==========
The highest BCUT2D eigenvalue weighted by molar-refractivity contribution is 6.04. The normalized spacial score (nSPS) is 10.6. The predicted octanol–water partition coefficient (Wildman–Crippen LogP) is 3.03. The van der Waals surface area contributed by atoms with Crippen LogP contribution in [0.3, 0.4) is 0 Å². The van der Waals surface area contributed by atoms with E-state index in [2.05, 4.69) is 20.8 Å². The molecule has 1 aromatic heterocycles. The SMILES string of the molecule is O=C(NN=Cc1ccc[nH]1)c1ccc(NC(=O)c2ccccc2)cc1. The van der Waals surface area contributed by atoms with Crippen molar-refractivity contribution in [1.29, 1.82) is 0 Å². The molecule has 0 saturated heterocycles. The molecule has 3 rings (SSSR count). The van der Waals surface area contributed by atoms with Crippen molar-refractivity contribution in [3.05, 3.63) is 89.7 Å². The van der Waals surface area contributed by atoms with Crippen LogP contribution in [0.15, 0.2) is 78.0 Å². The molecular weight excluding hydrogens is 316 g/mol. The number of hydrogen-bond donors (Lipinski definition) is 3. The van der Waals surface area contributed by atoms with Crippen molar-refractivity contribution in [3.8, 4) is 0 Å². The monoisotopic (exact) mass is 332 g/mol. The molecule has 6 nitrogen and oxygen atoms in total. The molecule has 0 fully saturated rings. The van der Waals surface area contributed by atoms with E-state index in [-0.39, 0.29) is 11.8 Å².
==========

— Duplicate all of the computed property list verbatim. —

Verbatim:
The highest BCUT2D eigenvalue weighted by molar-refractivity contribution is 6.04. The normalized spacial score (nSPS) is 10.6. The predicted octanol–water partition coefficient (Wildman–Crippen LogP) is 3.03. The van der Waals surface area contributed by atoms with Crippen LogP contribution in [0.3, 0.4) is 0 Å². The van der Waals surface area contributed by atoms with E-state index in [2.05, 4.69) is 20.8 Å². The molecule has 1 aromatic heterocycles. The SMILES string of the molecule is O=C(NN=Cc1ccc[nH]1)c1ccc(NC(=O)c2ccccc2)cc1. The van der Waals surface area contributed by atoms with Crippen molar-refractivity contribution in [1.29, 1.82) is 0 Å². The molecule has 0 saturated heterocycles. The molecule has 3 rings (SSSR count). The van der Waals surface area contributed by atoms with Crippen molar-refractivity contribution in [3.05, 3.63) is 89.7 Å². The van der Waals surface area contributed by atoms with Crippen LogP contribution in [0.15, 0.2) is 78.0 Å². The molecular weight excluding hydrogens is 316 g/mol. The number of hydrogen-bond donors (Lipinski definition) is 3. The van der Waals surface area contributed by atoms with Crippen molar-refractivity contribution in [3.8, 4) is 0 Å². The monoisotopic (exact) mass is 332 g/mol. The molecule has 6 nitrogen and oxygen atoms in total. The molecule has 0 fully saturated rings. The van der Waals surface area contributed by atoms with E-state index in [-0.39, 0.29) is 11.8 Å².